Redmond’s building credit: Merseynewslive

Merseyside students are in the firing line when it comes to the continuing struggle with the cost of living crisis.

The vision of student life is often one of finally moving out and being excited to begin an independent life and meet a whole new group of people in a whole new place.

Students come into this life expecting it to be the best years of their lives, as it’s commonly referred to as. It should be an experience where you can make the most of every opportunity thrown at you and discover what you really enjoy in life.

But the harsh reality is that you don’t get to take those opportunities and you hold yourself back because of the anxiety of how much it’s going to cost and is it worth paying for if it means you don’t know where your next meal will come from.

When you’re trying to get involved with the people you’re now living with, it’s hard to do so when your weekly budget doesn’t cover going for a nice meal or a day trip to the beach.

The average maintenance loan is £582 a month – with the average student accommodation price being  up to £500 a month

This leaves around £100 a month for most students to buy food and all their university essentials, which can sometimes come a little short.

It becomes more difficult when accommodation in the city centre is too expensive, so students look further afield for cheaper houses to make life easier. What ruins this plan is the expense of buses and taxis into the city every day with even a bus pass for the year being outside of most people’s budget.

The thinking behind student loans is that children from wealthier families receive a smaller student loan as they can seek financial help from their parents. Unfortunately, mom and dad aren’t always there to help and for some.

If a parent earns more, it may mean they have higher bills to pay that fit within their own budget meaning they can’t spare money for their children. There’s also a level of guilt that comes with begging your parents for money when this was meant to be the start of living independently. Nobody wants to ask their parents for help when they know they won’t be able to pay it back.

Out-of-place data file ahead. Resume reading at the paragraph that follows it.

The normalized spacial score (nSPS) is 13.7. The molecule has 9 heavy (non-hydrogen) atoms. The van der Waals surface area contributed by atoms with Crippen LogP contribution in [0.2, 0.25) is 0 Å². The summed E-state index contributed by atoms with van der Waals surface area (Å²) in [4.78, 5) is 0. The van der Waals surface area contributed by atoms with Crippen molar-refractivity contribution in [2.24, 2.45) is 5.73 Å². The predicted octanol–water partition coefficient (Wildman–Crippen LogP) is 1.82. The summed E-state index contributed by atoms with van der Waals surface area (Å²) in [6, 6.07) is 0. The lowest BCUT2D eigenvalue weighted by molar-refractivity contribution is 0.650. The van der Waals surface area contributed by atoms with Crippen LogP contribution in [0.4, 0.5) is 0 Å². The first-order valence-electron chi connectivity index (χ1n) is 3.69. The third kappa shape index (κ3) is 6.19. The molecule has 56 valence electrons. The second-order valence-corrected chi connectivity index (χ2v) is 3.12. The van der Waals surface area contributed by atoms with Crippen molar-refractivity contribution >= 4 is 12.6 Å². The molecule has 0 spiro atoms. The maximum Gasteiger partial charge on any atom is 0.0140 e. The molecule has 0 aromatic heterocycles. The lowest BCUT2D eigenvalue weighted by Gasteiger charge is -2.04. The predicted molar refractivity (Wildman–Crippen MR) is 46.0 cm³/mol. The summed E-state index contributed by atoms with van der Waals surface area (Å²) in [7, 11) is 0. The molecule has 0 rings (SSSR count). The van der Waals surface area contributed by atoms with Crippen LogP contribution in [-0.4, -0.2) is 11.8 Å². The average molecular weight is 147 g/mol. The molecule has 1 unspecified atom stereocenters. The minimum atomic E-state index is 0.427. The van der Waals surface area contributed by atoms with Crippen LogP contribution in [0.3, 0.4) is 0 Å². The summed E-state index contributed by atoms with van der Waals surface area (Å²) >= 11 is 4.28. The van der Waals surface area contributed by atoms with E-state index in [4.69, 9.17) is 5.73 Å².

Foodbanks and prices rise
Liverpool city centre posters credit: Merseynewslive

There is a misunderstanding when it comes to economic problems for students. We are told our university schedule leaves room to get a job, but these are most likely minimum wage jobs that do nothing but add stress and take away time that could be used on our studies. There is no certainty that we will be getting these wages as most jobs operate on zero hour contracts and no guaranteed financial stability.

We are not allowed to enjoy ourselves and make new friends because there’s not enough money for it or we’re too busy working to cover the bills and juggling course work on top. You become isolated and your mental health deteriorates.

Research from ONS shows that over 2/3 of students reported a significant decline in their wellbeing and mental health.

Instead of looking at the situation that students are in and attempting to help, there are talks of tuition fees being raised even higher in the near future whilst the wage at which you must start paying back your loan is being lowered.

This adds more stress to a student’s life about what will happen to their finances when leaving university.

Coming into my third year of studies, I began to panic about prices rising and how I was going to be able to live. I have travel, food, bills and of course the extras that come with socialising to pay for.

As many other people across the UK, I panic about my electric and heating bills so have resulted to wrapping myself in several blankets and keeping the oven open when I’m finished cooking to heat the house.

I also found myself comparing supermarket prices and ending up with one monthly shop of Asda’s essential range that I will ration for four weeks.

There are several products that work out cheaper than other stores with a simple beef steak being priced at £2.25 compared to Tesco’s £3.15. Although only a 90p difference, it adds up until you reach an unpayable amount.

Low student income has led to three years of choosing what is more of a priority to pay for and nothing but fear for the future as we will spend the rest of our lives paying off our loans.

Student finance is not doing enough to ensure that students can afford to live without financial stress. This is not called living this is simply existing.

Featured image: Redmonds Building by Andrew Farquhar


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